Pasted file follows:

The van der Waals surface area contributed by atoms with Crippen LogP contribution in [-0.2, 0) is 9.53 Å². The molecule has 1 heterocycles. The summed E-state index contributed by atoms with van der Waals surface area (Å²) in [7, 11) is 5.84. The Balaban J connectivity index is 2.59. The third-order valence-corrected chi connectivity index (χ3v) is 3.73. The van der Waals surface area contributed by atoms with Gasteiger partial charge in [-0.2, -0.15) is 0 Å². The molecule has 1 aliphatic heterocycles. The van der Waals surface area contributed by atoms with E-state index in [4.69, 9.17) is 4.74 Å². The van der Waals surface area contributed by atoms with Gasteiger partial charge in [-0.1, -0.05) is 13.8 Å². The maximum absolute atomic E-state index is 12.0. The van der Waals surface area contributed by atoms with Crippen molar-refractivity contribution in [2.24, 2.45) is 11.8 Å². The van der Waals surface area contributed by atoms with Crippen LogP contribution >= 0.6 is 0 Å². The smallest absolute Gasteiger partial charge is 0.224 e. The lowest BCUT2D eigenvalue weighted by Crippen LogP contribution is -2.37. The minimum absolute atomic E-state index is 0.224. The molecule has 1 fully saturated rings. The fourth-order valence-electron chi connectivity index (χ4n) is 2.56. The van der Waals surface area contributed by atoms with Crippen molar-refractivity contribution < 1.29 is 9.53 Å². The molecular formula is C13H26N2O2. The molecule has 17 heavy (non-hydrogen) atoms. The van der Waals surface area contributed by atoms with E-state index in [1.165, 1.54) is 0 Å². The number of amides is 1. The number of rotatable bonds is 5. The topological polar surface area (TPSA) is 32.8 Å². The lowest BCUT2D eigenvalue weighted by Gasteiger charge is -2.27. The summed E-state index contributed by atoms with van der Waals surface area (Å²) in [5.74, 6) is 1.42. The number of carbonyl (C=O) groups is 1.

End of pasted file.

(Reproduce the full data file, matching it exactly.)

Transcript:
The van der Waals surface area contributed by atoms with Crippen LogP contribution in [-0.2, 0) is 9.53 Å². The molecule has 1 heterocycles. The summed E-state index contributed by atoms with van der Waals surface area (Å²) in [7, 11) is 5.84. The Balaban J connectivity index is 2.59. The third-order valence-corrected chi connectivity index (χ3v) is 3.73. The van der Waals surface area contributed by atoms with Gasteiger partial charge in [-0.2, -0.15) is 0 Å². The molecule has 1 aliphatic heterocycles. The van der Waals surface area contributed by atoms with E-state index in [4.69, 9.17) is 4.74 Å². The van der Waals surface area contributed by atoms with Gasteiger partial charge in [-0.1, -0.05) is 13.8 Å². The maximum absolute atomic E-state index is 12.0. The van der Waals surface area contributed by atoms with Crippen molar-refractivity contribution in [2.24, 2.45) is 11.8 Å². The van der Waals surface area contributed by atoms with Crippen LogP contribution >= 0.6 is 0 Å². The smallest absolute Gasteiger partial charge is 0.224 e. The lowest BCUT2D eigenvalue weighted by Crippen LogP contribution is -2.37. The minimum absolute atomic E-state index is 0.224. The molecule has 1 fully saturated rings. The fourth-order valence-electron chi connectivity index (χ4n) is 2.56. The van der Waals surface area contributed by atoms with Crippen molar-refractivity contribution < 1.29 is 9.53 Å². The molecular formula is C13H26N2O2. The molecule has 17 heavy (non-hydrogen) atoms. The van der Waals surface area contributed by atoms with E-state index in [1.165, 1.54) is 0 Å². The number of amides is 1. The number of rotatable bonds is 5. The topological polar surface area (TPSA) is 32.8 Å². The lowest BCUT2D eigenvalue weighted by Gasteiger charge is -2.27. The summed E-state index contributed by atoms with van der Waals surface area (Å²) in [5.74, 6) is 1.42. The number of carbonyl (C=O) groups is 1.